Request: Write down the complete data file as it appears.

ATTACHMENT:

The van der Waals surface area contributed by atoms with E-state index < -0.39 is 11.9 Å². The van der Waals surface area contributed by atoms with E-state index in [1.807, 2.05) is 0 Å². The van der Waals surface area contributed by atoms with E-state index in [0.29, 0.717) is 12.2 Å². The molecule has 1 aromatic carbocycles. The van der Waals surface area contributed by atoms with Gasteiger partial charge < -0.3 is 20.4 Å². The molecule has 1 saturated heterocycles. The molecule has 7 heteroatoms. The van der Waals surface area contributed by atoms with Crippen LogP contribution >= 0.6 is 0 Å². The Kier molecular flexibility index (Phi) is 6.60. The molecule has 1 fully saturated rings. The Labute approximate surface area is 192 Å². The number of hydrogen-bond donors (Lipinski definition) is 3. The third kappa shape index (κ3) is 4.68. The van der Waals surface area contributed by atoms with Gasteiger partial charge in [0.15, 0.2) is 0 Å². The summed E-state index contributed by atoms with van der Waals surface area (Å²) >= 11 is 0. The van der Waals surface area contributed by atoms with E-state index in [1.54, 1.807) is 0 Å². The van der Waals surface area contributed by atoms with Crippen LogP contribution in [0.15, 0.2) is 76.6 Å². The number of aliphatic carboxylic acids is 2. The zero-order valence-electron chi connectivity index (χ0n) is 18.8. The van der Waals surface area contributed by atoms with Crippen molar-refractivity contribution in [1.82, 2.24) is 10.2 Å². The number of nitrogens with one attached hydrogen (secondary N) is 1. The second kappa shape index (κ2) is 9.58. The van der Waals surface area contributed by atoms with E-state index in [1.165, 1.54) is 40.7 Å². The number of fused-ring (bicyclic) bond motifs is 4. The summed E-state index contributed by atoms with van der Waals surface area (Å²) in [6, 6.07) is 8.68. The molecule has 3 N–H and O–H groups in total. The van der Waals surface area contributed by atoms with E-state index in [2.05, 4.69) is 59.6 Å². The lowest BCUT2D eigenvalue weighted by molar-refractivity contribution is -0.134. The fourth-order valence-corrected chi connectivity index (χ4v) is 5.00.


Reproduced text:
The van der Waals surface area contributed by atoms with E-state index < -0.39 is 11.9 Å². The van der Waals surface area contributed by atoms with E-state index in [1.807, 2.05) is 0 Å². The van der Waals surface area contributed by atoms with E-state index in [0.29, 0.717) is 12.2 Å². The molecule has 1 aromatic carbocycles. The van der Waals surface area contributed by atoms with Gasteiger partial charge < -0.3 is 20.4 Å². The molecule has 1 saturated heterocycles. The molecule has 7 heteroatoms. The van der Waals surface area contributed by atoms with Crippen LogP contribution >= 0.6 is 0 Å². The Kier molecular flexibility index (Phi) is 6.60. The molecule has 1 fully saturated rings. The Labute approximate surface area is 192 Å². The number of hydrogen-bond donors (Lipinski definition) is 3. The third kappa shape index (κ3) is 4.68. The van der Waals surface area contributed by atoms with Gasteiger partial charge in [0.15, 0.2) is 0 Å². The summed E-state index contributed by atoms with van der Waals surface area (Å²) >= 11 is 0. The van der Waals surface area contributed by atoms with E-state index in [1.54, 1.807) is 0 Å². The van der Waals surface area contributed by atoms with Crippen LogP contribution in [0.15, 0.2) is 76.6 Å². The number of aliphatic carboxylic acids is 2. The zero-order valence-electron chi connectivity index (χ0n) is 18.8. The van der Waals surface area contributed by atoms with Crippen molar-refractivity contribution in [1.82, 2.24) is 10.2 Å². The number of nitrogens with one attached hydrogen (secondary N) is 1. The second kappa shape index (κ2) is 9.58. The van der Waals surface area contributed by atoms with E-state index in [1.165, 1.54) is 40.7 Å². The number of fused-ring (bicyclic) bond motifs is 4. The summed E-state index contributed by atoms with van der Waals surface area (Å²) in [6, 6.07) is 8.68. The molecule has 3 N–H and O–H groups in total. The van der Waals surface area contributed by atoms with E-state index in [2.05, 4.69) is 59.6 Å². The lowest BCUT2D eigenvalue weighted by molar-refractivity contribution is -0.134. The fourth-order valence-corrected chi connectivity index (χ4v) is 5.00.